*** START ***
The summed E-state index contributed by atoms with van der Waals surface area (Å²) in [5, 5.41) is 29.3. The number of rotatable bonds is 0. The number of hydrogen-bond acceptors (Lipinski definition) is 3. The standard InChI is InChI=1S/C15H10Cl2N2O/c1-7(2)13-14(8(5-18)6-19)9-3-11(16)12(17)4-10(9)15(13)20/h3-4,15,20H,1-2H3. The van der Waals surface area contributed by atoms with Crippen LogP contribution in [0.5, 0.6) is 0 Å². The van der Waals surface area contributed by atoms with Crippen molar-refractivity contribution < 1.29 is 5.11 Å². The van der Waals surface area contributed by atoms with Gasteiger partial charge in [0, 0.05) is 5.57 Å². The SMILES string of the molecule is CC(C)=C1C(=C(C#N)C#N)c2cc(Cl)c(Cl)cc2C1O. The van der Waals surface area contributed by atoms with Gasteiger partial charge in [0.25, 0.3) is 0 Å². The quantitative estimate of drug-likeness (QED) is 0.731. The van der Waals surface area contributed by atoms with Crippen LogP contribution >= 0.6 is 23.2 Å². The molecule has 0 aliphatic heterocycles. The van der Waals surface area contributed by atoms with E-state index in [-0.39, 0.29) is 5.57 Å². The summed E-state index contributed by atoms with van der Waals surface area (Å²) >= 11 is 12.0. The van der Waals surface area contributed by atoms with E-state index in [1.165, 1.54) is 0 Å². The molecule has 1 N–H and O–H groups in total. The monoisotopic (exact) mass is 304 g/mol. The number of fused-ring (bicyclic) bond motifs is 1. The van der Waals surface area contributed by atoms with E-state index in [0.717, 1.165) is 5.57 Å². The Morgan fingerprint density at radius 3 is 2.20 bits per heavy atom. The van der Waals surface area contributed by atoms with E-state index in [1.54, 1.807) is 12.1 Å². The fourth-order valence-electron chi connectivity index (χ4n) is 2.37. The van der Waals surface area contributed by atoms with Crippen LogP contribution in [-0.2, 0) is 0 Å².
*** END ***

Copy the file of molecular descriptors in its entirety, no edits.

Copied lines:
The summed E-state index contributed by atoms with van der Waals surface area (Å²) in [5, 5.41) is 29.3. The number of rotatable bonds is 0. The number of hydrogen-bond acceptors (Lipinski definition) is 3. The standard InChI is InChI=1S/C15H10Cl2N2O/c1-7(2)13-14(8(5-18)6-19)9-3-11(16)12(17)4-10(9)15(13)20/h3-4,15,20H,1-2H3. The van der Waals surface area contributed by atoms with Crippen LogP contribution in [0.5, 0.6) is 0 Å². The van der Waals surface area contributed by atoms with Crippen molar-refractivity contribution < 1.29 is 5.11 Å². The van der Waals surface area contributed by atoms with Gasteiger partial charge in [0, 0.05) is 5.57 Å². The SMILES string of the molecule is CC(C)=C1C(=C(C#N)C#N)c2cc(Cl)c(Cl)cc2C1O. The van der Waals surface area contributed by atoms with Gasteiger partial charge in [0.25, 0.3) is 0 Å². The quantitative estimate of drug-likeness (QED) is 0.731. The van der Waals surface area contributed by atoms with Crippen LogP contribution >= 0.6 is 23.2 Å². The molecule has 0 aliphatic heterocycles. The van der Waals surface area contributed by atoms with E-state index in [-0.39, 0.29) is 5.57 Å². The summed E-state index contributed by atoms with van der Waals surface area (Å²) >= 11 is 12.0. The van der Waals surface area contributed by atoms with E-state index in [1.165, 1.54) is 0 Å². The molecule has 1 N–H and O–H groups in total. The monoisotopic (exact) mass is 304 g/mol. The number of fused-ring (bicyclic) bond motifs is 1. The van der Waals surface area contributed by atoms with E-state index in [0.717, 1.165) is 5.57 Å². The Morgan fingerprint density at radius 3 is 2.20 bits per heavy atom. The van der Waals surface area contributed by atoms with E-state index in [1.54, 1.807) is 12.1 Å². The fourth-order valence-electron chi connectivity index (χ4n) is 2.37. The van der Waals surface area contributed by atoms with Crippen LogP contribution in [-0.2, 0) is 0 Å².